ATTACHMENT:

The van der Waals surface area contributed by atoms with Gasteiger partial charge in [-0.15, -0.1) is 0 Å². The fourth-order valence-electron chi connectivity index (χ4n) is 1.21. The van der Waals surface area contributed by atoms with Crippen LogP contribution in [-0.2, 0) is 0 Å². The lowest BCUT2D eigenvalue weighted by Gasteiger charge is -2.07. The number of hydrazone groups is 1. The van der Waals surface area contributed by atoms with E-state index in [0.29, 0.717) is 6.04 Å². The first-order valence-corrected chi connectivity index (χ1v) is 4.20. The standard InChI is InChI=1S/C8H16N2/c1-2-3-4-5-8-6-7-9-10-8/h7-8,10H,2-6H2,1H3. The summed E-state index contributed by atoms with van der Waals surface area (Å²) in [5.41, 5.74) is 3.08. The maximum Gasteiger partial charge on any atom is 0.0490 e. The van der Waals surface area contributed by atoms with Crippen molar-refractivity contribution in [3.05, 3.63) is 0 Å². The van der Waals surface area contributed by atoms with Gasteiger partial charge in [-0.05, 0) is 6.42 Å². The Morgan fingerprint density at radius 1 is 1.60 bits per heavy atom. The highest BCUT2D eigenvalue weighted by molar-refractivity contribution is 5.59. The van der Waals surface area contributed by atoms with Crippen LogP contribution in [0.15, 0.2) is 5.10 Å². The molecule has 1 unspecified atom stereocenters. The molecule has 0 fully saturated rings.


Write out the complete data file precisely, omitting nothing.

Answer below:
The van der Waals surface area contributed by atoms with Gasteiger partial charge in [-0.15, -0.1) is 0 Å². The fourth-order valence-electron chi connectivity index (χ4n) is 1.21. The van der Waals surface area contributed by atoms with Crippen LogP contribution in [-0.2, 0) is 0 Å². The lowest BCUT2D eigenvalue weighted by Gasteiger charge is -2.07. The number of hydrazone groups is 1. The van der Waals surface area contributed by atoms with E-state index in [0.29, 0.717) is 6.04 Å². The first-order valence-corrected chi connectivity index (χ1v) is 4.20. The standard InChI is InChI=1S/C8H16N2/c1-2-3-4-5-8-6-7-9-10-8/h7-8,10H,2-6H2,1H3. The summed E-state index contributed by atoms with van der Waals surface area (Å²) in [5.41, 5.74) is 3.08. The maximum Gasteiger partial charge on any atom is 0.0490 e. The van der Waals surface area contributed by atoms with Crippen molar-refractivity contribution in [3.05, 3.63) is 0 Å². The van der Waals surface area contributed by atoms with Gasteiger partial charge in [-0.05, 0) is 6.42 Å². The Morgan fingerprint density at radius 1 is 1.60 bits per heavy atom. The highest BCUT2D eigenvalue weighted by molar-refractivity contribution is 5.59. The van der Waals surface area contributed by atoms with Crippen LogP contribution in [0.15, 0.2) is 5.10 Å². The molecule has 1 unspecified atom stereocenters. The molecule has 0 fully saturated rings.